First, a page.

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Roll Roons
Junior Chimp
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« on: June 08, 2022, 11:06:47 PM »

How do the following Asian-American groups trend in the future?

Mainland Chinese
Filipino
Japanese
Korean
Indian
Taiwanese
Vietnamese

Asian voters of all ethnicities swung right in 2020, though they all still voted Biden by large margins. Vietnamese voters are the big exception, as they are a consistently GOP-leaning group aside from 2016.

So how do they vote going forward?
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khuzifenq
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« Reply #1 on: June 08, 2022, 11:25:26 PM »
« Edited: June 08, 2022, 11:36:49 PM by khuzifenq »

Fairly confident Indians will trend R and Vietnamese will trend D beyond the next couple cycles.

Also VERY confident Indians will remain the most D major Asian group and Vietnamese will remain the most R, unless intergenerational educational mobility differences among Asian groups persist over several decades, the VietAm electorate somehow becomes more college-educated than the FilAm electorate, and educational polarization increases.

I can maybe see ethnic Chinese as a whole trending R to the point where we're on par with Filipinos if future R's gain with previously untapped Chinese voters like what happened 2012-2016. Might not happen if the global right remains as tied to anti-Chinese xenophobia like in recent Canadian and Australian elections.

Right now this is how I'd rank the groups' partisanship at the federal level:

(Other South Asian) > Indian = Japanese > ethnic Chinese > Korean > Filipino > Vietnamese

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khuzifenq
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« Reply #2 on: June 14, 2022, 12:29:05 AM »
« Edited: June 18, 2022, 01:46:14 PM by khuzifenq »

I can maybe see ethnic Chinese as a whole trending R to the point where we're on par with Filipinos if future R's gain with previously untapped Chinese voters like what happened 2012-2016.

I didn't single out Taiwanese because there are probably too few Taiwanese Americans (only 230k in the 2010 Census!) for them to be reliably disaggregated in political polling of AAPI Americans. I have absolutely no idea if there are any meaningful differences in partisanship among different Chinese immigrant waves from different jurisdictions (or different parts of China) that cannot be explained by other demographic factors that normally affect partisanship (occupation, socioeconomic status, religious affiliation, etc.)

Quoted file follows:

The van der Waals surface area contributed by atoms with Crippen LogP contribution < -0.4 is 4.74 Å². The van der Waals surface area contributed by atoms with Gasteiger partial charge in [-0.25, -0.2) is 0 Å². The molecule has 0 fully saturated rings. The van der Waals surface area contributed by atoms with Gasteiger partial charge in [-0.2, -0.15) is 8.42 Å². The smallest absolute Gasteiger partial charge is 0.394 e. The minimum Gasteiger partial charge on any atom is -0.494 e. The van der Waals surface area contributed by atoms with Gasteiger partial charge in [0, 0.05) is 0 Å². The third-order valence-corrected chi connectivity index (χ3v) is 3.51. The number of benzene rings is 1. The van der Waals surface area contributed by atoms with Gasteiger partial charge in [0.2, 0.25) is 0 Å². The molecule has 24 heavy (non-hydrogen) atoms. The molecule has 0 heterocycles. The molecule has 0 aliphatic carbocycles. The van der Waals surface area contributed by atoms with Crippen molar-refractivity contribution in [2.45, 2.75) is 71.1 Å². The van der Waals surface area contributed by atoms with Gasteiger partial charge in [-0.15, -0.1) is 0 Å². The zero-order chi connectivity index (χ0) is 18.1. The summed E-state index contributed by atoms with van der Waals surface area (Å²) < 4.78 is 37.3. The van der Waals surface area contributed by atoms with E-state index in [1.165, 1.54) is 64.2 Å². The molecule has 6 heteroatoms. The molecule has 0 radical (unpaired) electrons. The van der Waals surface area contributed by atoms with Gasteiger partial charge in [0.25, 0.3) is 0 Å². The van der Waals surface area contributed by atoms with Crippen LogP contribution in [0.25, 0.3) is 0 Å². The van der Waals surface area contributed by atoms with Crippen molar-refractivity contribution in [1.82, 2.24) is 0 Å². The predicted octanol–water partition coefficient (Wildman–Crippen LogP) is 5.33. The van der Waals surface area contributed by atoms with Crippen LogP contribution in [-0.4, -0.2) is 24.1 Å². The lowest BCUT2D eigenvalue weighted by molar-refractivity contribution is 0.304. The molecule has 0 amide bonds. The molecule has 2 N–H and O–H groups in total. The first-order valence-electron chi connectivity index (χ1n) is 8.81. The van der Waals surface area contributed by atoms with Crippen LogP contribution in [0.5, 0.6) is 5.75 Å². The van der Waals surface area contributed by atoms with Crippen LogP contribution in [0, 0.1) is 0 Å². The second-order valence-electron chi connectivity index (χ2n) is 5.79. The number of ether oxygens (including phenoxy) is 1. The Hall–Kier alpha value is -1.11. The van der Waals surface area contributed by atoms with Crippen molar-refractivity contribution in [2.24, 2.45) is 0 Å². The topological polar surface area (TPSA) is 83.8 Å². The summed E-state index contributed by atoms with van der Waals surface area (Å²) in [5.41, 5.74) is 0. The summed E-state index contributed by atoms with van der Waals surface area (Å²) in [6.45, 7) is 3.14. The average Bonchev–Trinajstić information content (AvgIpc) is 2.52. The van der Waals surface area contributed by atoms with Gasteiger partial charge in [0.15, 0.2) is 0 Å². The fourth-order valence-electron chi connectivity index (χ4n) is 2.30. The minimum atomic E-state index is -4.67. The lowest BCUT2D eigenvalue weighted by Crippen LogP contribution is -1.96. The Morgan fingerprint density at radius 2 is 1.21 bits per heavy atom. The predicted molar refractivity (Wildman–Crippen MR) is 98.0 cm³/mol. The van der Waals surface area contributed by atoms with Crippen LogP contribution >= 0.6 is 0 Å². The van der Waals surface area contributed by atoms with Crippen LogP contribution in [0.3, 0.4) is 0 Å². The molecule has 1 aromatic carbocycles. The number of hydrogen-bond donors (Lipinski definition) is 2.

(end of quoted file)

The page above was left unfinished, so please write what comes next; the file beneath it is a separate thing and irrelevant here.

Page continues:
My subjective impression is that Taiwanese Americans are demographically a better fit for the Dem base (in terms of educational attainment, occupational clustering, and social liberalism) than the ethnic Chinese American voting population as a whole. Although there are definitely a certain number of Religious Right- or business conservative-oriented Taiwanese American Millennials out there.

Native-born and post-doi moi immigrant VietAms don't seem to have the same deep emotional attachment to the GOP as the refugees who comprise the bulk of Vietnamese American voters (as of 2022 virtually all VietAm R candidates for elected office seem to be refugees)- even if they're still relatively receptive to anti-China posturing. This means VietAms should trend D as younger and increasingly college educated voters join the electorate.

I expect Indian Americans to trend R (at least relative to all Asian Americans if not the overall electorate) as they're kind of the political inverse of Vietnamese Americans in how D they are. There could be more potential for recent and future Indian immigrant waves to vote more in accordance with their ideological leanings and demographic factors and shift the Indian American vote rightwards.